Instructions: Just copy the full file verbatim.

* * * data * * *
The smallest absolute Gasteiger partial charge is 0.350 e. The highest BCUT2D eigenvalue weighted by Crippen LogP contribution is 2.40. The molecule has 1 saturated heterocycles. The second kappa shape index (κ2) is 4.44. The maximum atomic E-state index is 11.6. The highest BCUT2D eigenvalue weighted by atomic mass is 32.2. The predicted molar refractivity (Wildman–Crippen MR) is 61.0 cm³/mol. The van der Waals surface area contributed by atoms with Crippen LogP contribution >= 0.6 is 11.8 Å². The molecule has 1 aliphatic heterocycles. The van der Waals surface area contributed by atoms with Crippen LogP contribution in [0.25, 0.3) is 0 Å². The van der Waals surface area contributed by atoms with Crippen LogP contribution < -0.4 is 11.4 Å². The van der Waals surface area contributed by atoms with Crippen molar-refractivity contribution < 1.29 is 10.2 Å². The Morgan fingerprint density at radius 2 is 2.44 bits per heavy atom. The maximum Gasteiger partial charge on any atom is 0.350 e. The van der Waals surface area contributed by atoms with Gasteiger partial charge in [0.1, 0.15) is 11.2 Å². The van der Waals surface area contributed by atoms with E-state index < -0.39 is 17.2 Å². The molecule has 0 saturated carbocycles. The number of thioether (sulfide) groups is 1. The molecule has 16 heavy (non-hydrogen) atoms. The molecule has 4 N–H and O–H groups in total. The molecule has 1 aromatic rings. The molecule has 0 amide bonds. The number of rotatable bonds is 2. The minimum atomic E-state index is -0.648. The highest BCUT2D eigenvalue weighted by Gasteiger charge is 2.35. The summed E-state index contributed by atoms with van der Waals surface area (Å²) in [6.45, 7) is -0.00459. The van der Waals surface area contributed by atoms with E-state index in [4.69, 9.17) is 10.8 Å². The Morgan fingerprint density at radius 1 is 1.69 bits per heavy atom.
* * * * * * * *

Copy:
The smallest absolute Gasteiger partial charge is 0.350 e. The highest BCUT2D eigenvalue weighted by Crippen LogP contribution is 2.40. The molecule has 1 saturated heterocycles. The second kappa shape index (κ2) is 4.44. The maximum atomic E-state index is 11.6. The highest BCUT2D eigenvalue weighted by atomic mass is 32.2. The predicted molar refractivity (Wildman–Crippen MR) is 61.0 cm³/mol. The van der Waals surface area contributed by atoms with Crippen LogP contribution >= 0.6 is 11.8 Å². The molecule has 1 aliphatic heterocycles. The van der Waals surface area contributed by atoms with Crippen LogP contribution in [0.25, 0.3) is 0 Å². The van der Waals surface area contributed by atoms with Crippen LogP contribution < -0.4 is 11.4 Å². The van der Waals surface area contributed by atoms with Crippen molar-refractivity contribution < 1.29 is 10.2 Å². The Morgan fingerprint density at radius 2 is 2.44 bits per heavy atom. The maximum Gasteiger partial charge on any atom is 0.350 e. The van der Waals surface area contributed by atoms with Gasteiger partial charge in [0.1, 0.15) is 11.2 Å². The van der Waals surface area contributed by atoms with E-state index < -0.39 is 17.2 Å². The molecule has 0 saturated carbocycles. The number of thioether (sulfide) groups is 1. The molecule has 16 heavy (non-hydrogen) atoms. The molecule has 4 N–H and O–H groups in total. The molecule has 1 aromatic rings. The molecule has 0 amide bonds. The number of rotatable bonds is 2. The minimum atomic E-state index is -0.648. The highest BCUT2D eigenvalue weighted by Gasteiger charge is 2.35. The summed E-state index contributed by atoms with van der Waals surface area (Å²) in [6.45, 7) is -0.00459. The van der Waals surface area contributed by atoms with E-state index in [4.69, 9.17) is 10.8 Å². The Morgan fingerprint density at radius 1 is 1.69 bits per heavy atom.